South Brunswick School District officials praised the community after voters passed the school budget for the fourth straight year last night, despite difficult economic conditions.
"I think this is a clear indicator that this community, in the toughest of times, has their priorities in order," said Superintendent Gary McCartney. "This is a community that values and supports great educational programs and they showed that by passing the budget for the fourth straight year."
South Brunswick voters approved the 2011-12 school budget by a margin of 2,161 to 1,546. The overall budget is about $134.5 million with a $95 million general fund levy that carries a 12.2 cent tax rate increase, which raises the school tax rate to $2.802 per $100 of assessed valuation.
A township home with an assessed value of $200,000 will see an increase of about $244 in school taxes under the approved budget ($20.33 per month) and a home assessed at $300,000 will see an increase of about $366 ($30 per month).
Budget Committee Chair and outgoing Board of Education member Martin Abschutz, who did not seek another term, said this year was the most difficult during his 9 years on the board in terms of crafting the budget.
"We put a lot of energy into this process, more than any other year during my time on the board," he said. "The Board of Education and the administration worked very hard to balance the needs of the students with the community's ability to pay for it."
Abschutz praised the involvement of the Citizens Budget Advisory Committee, whose input helped to save about $600,000 in projected expenses.
About 15 percent of 24,780 registered voters in South Brunswick cast their ballots in the election yesterday. Last year, out of 24,101 registered voters, 6,133 people voted for a turnout rate of 25.45 percent, an unusually high turnout for a school election. Last year's budget was passed by a vote of 3,199 to 2,858.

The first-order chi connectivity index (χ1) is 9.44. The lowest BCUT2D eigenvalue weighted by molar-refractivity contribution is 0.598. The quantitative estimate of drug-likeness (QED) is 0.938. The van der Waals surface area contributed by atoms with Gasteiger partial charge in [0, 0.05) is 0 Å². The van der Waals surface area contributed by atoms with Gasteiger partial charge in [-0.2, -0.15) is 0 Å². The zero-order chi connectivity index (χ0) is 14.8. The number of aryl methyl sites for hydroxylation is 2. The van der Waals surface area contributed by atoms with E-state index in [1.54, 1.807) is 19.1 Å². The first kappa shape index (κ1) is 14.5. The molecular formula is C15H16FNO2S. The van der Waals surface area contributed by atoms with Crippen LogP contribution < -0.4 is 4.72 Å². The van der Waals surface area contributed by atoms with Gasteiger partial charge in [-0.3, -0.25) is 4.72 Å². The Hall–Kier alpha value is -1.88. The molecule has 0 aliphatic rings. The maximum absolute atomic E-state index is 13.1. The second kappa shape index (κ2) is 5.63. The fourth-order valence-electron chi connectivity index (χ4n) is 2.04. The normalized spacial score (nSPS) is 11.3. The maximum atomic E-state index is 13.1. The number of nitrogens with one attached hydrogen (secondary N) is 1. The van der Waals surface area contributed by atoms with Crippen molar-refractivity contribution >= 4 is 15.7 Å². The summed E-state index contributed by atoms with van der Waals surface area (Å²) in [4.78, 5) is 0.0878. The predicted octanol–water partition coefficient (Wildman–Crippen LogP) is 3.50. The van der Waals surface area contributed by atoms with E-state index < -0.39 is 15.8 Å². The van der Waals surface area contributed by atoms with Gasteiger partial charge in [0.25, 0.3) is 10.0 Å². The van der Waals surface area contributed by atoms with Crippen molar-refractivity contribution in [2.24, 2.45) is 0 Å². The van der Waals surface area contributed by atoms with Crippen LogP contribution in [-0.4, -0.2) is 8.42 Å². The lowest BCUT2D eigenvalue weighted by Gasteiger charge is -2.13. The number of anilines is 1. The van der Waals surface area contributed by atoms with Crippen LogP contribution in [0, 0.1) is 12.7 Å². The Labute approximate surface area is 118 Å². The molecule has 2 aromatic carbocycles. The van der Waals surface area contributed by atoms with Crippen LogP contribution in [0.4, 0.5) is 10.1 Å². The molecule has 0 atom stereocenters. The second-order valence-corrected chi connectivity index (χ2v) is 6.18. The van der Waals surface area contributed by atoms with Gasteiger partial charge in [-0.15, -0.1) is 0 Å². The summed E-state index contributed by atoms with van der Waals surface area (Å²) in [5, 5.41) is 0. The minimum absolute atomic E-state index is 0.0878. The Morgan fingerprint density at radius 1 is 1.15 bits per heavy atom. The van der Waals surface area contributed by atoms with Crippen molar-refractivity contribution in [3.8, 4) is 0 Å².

The 2011-12 budget includes the elimination of 34.1 full time equivalent employees from across the district. The layoffs include five employees from administration, 12.6 from the teaching staff, two employees from educational services, 10 paraprofessionals, 2.5 secretaries, and two maintenance employees.
The layoffs represent the third consecutive year of double digit staffing reductions. The 2009-10 budget cut 25.3 full-time equivalent employees and last year eliminated 111.9 full-time equivalent employees. With the approved 2011-12 budget, deeper staffing cuts were avoided. Class size teacher-student ratios for grades K-1 will be 1:23, for grades 2-5 will be 1:25 and for grades 6-12 will be 1:28.
The budget maintains the tax levy at the same level for the third consecutive year. The district was facing unprecedented challenges due to a 4.3 percent drop in the township's total assessed value to approximately $3.7 billion. South Brunswick Township Chief Financial Officer Joe Monzo said at a board meeting last month that drop in and of itself would cause an increase in taxes, even if the school budget remained the same as last year.
For the first time in 20 years, South Brunswick's total assessed value dropped for two consecutive years. The district also lost about $9 million in funding due to successful tax appeals last year. With the decrease in ratables, the district had to increase the tax rate by 4.5 percent just to get back to the same tax levy as last year.
The district also faces a projected increase to health benefits (includes health, dental and prescription) of $1.8 million or about 10.5 percent and a pension cost increase of about $89,000 or 4.8 percent, according to Business Administrator Anthony Tonzini.
South Brunswick will receive about $20.1 million in state aid this year, an increase of $1.26 million, but still short of the $6.3 million in aid that was cut last year. On top of the difficulties caused by the economy, the district is also projected to lose about $1.6 million from state aid for approximately 150 students from South Brunswick that the state projects to attend two charter schools. The funding lost to charter schools represents a 221 percent increase over last year.
"My sense is that this is one of the toughest years we've had since I've been here," Dr. McCartney said. "I'm so appreciative of the folks in this community who want to continue to have quality educational programming and put their money where their mouth is."